Dr. Saper: No. I think that is a very thoughtful list of parameters and circumstances and it goes back to something that both Dr. Purdy and I mentioned earlier, which is that one has to tailor the treatment to the individual, and not try to make the individual fit into the treatment. One has to carefully obtain the parameters of that person’s condition, their health profile, and their vocational and life demands and find a treatment that fits that lifestyle and health profile. I think that the perspective that the Canadian Headache Society provided, just mentioned by Dr. Purdy, was clearly in that direction and achieved its goal.
Dr. Grosberg: Dr. Purdy, what is your approach to initiating and titrating pharmacologic therapy for migraine prevention?
Dr. Purdy: This is big. I think Dr. Saper already alluded to some patients “getting it” and some not. I think the way I would put it is, patients have to buy in to this therapy. In other words, they have to be fully informed and cognizant of the medication, the side effects, benefits, and all material risks, which are not insignificant.
We’re looking at preventive medications that by and large reduce a number of headache attacks per month by 50%. That variability can go higher with certain medications and lower with others, and it will vary between individuals. Patients have to know that even though they’re going on a daily medication, which they take with or without a headache, they probably are still going to need their acute medication and other lifestyle and behavioral management.
We have to explain all the reasonable side effects in reasonable terms that they can understand. We have to let them know that the side effects do occur and are expected. The historical recommendation to start a low dose and go slow is always good advice for any neurological medication. The recommendation to be careful not to stop the drug acutely or abruptly and use for at least 3 months and better for 6 or more is also sound advice.
Anecdotally, I think most things will work for headache for 3 months. If a drug can work for 6 months or longer, it probably is having a biological effect. If it works for only 3 months, then one should be concerned about the potential for placebo involvement. The next step, of course, is follow-up. It’s very important that if you put a patient on these types of medications that it be followed on a regular basis either by their primary care physician, neurologist, headache specialist, or by people who see a lot of headache patients.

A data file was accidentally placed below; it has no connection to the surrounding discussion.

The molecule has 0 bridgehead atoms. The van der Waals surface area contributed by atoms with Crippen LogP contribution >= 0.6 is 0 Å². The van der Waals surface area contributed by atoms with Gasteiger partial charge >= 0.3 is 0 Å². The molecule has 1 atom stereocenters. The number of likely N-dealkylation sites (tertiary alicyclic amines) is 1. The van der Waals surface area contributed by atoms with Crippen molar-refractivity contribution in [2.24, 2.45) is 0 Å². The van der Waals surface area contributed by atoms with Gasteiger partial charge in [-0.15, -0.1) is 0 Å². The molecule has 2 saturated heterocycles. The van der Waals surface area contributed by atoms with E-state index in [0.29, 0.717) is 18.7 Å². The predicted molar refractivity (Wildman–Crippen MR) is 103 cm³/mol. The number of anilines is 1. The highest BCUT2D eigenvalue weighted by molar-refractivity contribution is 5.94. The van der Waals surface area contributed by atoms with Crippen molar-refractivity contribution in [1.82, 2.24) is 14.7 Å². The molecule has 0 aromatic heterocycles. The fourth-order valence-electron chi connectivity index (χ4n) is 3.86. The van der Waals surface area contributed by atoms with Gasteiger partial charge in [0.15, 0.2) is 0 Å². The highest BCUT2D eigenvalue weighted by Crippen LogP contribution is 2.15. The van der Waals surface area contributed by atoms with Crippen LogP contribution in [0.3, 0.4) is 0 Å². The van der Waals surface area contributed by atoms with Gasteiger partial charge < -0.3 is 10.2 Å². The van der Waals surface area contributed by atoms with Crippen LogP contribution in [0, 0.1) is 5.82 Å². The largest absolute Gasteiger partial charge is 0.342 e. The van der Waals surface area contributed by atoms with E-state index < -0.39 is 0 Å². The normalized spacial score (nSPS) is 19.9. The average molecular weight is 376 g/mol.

But by far I think the most important thing with a prophylactic medication is to ensure that the patient understands that there is a commitment on their part and to simply take it for a few days and stop it isn’t really worth the time or effort of anybody’s involvement in their care.
Dr. Grosberg: Dr. Saper, how long do you keep patients on preventive medications for migraine?
Dr. Saper: Well, if the drug or drugs are working and without adverse effects, then I maintain them for an extended period of time, monitoring carefully for adverse effects, blood chemistry changes, etc. If the drug must be interrupted for safety reasons, such as with an ergot derivative, that requires an every-6-month drug holiday, then of course we eliminate that drug for at least a month or more. I should emphasize that monitoring for adverse effects, liver function, renal function, weight gain, etc. is important to undertake. As long as the drug is working and working effectively and safely, then I maintain the treatment.
My own experience is that most patients do not take the drug for more than 6 or 8 months, as Dr. Purdy mentioned. I do think though that it can work for up to 3 months and still not be placebo, but Dr. Purdy’s point is still a valid one and that is that very short-term value is of little value because it forces us to change drugs regularly. Many patients become very impatient with a drug that does not work for a month or more. Unfortunately, it takes longer for most drugs to work and for the proper dose to be determined.